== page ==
KINDERHOOK — The village has received a grant for $285,000 from the state to connect 33 properties in the business district to the sewer in Valatie.
Mayor Carol Weaver announced the award at the regular village meeting December 14, saying she hopes to get all the finances finalized soon and will call a special meeting this month or early next month for the board to vote on moving forward with the project.
The total project is projected to cost over $700,000, but along with the money from the new state economic development grant the village has $177,000 in a shared grant with Valatie and private business owners have pledged $70,000 towards the project.
The $285,000 is part of $62.7 million awarded to different municipal projects throughout the region through the Capital Region Economic Development Council. Similar councils were set up in other regions around the state and the regions competed for the available funds.
The village will have to pay the balance of the cost of the system, and right village officials are looking at having all residents pay an extra $12.50 a year on their water bill for the life of a bond the board will have to issue to pay for the work. Residents and businesses in the district that would use the sewer, which would be properties on Hudson Street and Albany Avenue, would pay $86 a year per unit.
“I don’t think people realize they don’t have a problem now [with septic systems] but they will,” said the mayor, who added, “$12.50 is not a lot of money per household per year.”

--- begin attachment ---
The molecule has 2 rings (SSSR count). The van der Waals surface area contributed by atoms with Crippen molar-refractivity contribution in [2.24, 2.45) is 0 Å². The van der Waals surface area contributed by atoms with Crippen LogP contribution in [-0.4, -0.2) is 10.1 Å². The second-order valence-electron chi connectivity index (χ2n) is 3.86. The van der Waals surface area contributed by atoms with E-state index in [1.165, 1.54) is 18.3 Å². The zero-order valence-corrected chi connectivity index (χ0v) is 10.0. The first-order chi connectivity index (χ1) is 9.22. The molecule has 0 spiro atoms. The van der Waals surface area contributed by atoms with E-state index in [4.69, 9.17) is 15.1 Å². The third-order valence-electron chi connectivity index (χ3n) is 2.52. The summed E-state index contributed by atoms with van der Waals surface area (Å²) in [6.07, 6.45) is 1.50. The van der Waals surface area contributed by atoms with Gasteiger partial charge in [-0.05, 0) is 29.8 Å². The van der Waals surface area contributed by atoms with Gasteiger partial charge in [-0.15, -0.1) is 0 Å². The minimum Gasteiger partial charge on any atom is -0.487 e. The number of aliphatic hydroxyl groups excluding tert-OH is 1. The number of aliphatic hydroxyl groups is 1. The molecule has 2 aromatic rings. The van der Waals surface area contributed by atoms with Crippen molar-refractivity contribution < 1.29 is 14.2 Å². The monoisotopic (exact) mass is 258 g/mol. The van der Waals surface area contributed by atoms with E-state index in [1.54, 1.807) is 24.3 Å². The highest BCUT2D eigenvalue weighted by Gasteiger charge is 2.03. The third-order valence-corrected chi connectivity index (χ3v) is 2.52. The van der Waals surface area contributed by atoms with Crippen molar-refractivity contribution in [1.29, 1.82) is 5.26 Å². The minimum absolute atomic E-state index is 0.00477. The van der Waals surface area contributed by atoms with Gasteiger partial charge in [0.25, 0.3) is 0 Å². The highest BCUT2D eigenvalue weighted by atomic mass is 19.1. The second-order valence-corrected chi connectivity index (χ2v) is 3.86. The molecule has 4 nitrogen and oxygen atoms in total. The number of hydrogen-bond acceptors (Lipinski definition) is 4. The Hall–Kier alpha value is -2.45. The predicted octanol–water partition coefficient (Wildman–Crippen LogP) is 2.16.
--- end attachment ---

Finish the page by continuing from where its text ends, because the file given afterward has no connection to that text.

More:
The Kinderhook Village Board still has to finalize those total amounts and sign an agreement with the Village of Valatie.
At last week’s meeting there was some discussion of Valatie’s $3.2-million, no interest loan from the state for sewer upgrades. Valatie Village Mayor Gary Strevell says that sewer rates will not go up in his village because of the work, since Valatie residents already pay a small fee each quarter for sewer and water maintenance.
The villages are also looking at finally becoming connected to each other with a sidewalk along Route 9 that was funded by a different state grant. The project is scheduled for July.
Representatives from the village Economic Development Committee were at the meeting. Sue Chiafullo, a committee member who attended meetings in Albany about the funds said that a lot of municipalities were vying for the grant from all over the capital region. “We have got the state’s attention,” she said.
The board looked the state environmental review form and, as the lead agency for the sewer hookup project, determined that there would be no adverse local environmental impact from the project.
Mayor Weaver said that now the village is waiting for the agreements with Valatie and a contract from the state. Also there is some question about whether or not the village can use Clark Engineering, which did initial plans for the project, because of the requirement to follow state procurement rules.
At the meeting the board also heard from representatives from Northern Columbia Little League, which uses village fields in Rothermel Park. The group, which has over 450 kids in the league in the fall, wants to change one of the three baseball fields to a smaller field for the kids to use.
The mayor said the board would have to think over the proposal.
Board member Rich Phillips said that “the fields are the village’s fields” and the diamonds are used by groups other than Little League.
The next regular village meeting is scheduled for Wednesday, January 11 at 7:30 p.m. in Village Hall.
To contact reporter Emilia Teasdale email firstname.lastname@example.org.